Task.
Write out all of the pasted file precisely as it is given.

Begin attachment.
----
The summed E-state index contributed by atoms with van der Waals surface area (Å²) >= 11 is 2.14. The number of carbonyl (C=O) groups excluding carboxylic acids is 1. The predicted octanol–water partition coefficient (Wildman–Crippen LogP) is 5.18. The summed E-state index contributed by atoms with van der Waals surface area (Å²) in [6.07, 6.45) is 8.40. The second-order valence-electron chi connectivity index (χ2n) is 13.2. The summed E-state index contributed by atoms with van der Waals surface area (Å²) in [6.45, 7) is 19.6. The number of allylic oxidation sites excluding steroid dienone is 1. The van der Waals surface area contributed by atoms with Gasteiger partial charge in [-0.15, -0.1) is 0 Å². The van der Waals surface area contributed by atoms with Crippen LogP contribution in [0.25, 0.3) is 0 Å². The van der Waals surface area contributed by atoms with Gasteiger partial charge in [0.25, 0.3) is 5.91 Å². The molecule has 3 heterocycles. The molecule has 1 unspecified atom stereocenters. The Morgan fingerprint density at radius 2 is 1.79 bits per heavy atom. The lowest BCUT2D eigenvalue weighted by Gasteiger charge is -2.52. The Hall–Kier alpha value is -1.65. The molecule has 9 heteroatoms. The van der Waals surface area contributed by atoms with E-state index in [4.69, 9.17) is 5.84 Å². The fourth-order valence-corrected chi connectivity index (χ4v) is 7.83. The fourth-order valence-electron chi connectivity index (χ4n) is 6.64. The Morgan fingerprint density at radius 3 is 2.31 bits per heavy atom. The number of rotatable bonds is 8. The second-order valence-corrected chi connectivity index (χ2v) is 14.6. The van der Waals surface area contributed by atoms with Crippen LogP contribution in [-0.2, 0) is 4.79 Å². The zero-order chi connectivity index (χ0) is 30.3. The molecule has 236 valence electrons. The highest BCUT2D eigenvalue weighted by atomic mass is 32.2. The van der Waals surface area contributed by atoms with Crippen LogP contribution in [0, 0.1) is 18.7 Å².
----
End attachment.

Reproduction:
The summed E-state index contributed by atoms with van der Waals surface area (Å²) >= 11 is 2.14. The number of carbonyl (C=O) groups excluding carboxylic acids is 1. The predicted octanol–water partition coefficient (Wildman–Crippen LogP) is 5.18. The summed E-state index contributed by atoms with van der Waals surface area (Å²) in [6.07, 6.45) is 8.40. The second-order valence-electron chi connectivity index (χ2n) is 13.2. The summed E-state index contributed by atoms with van der Waals surface area (Å²) in [6.45, 7) is 19.6. The number of allylic oxidation sites excluding steroid dienone is 1. The van der Waals surface area contributed by atoms with Gasteiger partial charge in [-0.15, -0.1) is 0 Å². The van der Waals surface area contributed by atoms with Crippen LogP contribution in [0.25, 0.3) is 0 Å². The van der Waals surface area contributed by atoms with Gasteiger partial charge in [0.25, 0.3) is 5.91 Å². The molecule has 3 heterocycles. The molecule has 1 unspecified atom stereocenters. The Morgan fingerprint density at radius 2 is 1.79 bits per heavy atom. The lowest BCUT2D eigenvalue weighted by Gasteiger charge is -2.52. The Hall–Kier alpha value is -1.65. The molecule has 9 heteroatoms. The van der Waals surface area contributed by atoms with E-state index in [4.69, 9.17) is 5.84 Å². The fourth-order valence-corrected chi connectivity index (χ4v) is 7.83. The fourth-order valence-electron chi connectivity index (χ4n) is 6.64. The Morgan fingerprint density at radius 3 is 2.31 bits per heavy atom. The number of rotatable bonds is 8. The second-order valence-corrected chi connectivity index (χ2v) is 14.6. The van der Waals surface area contributed by atoms with Crippen LogP contribution in [-0.2, 0) is 4.79 Å². The zero-order chi connectivity index (χ0) is 30.3. The molecule has 236 valence electrons. The highest BCUT2D eigenvalue weighted by atomic mass is 32.2. The van der Waals surface area contributed by atoms with Crippen LogP contribution in [0, 0.1) is 18.7 Å².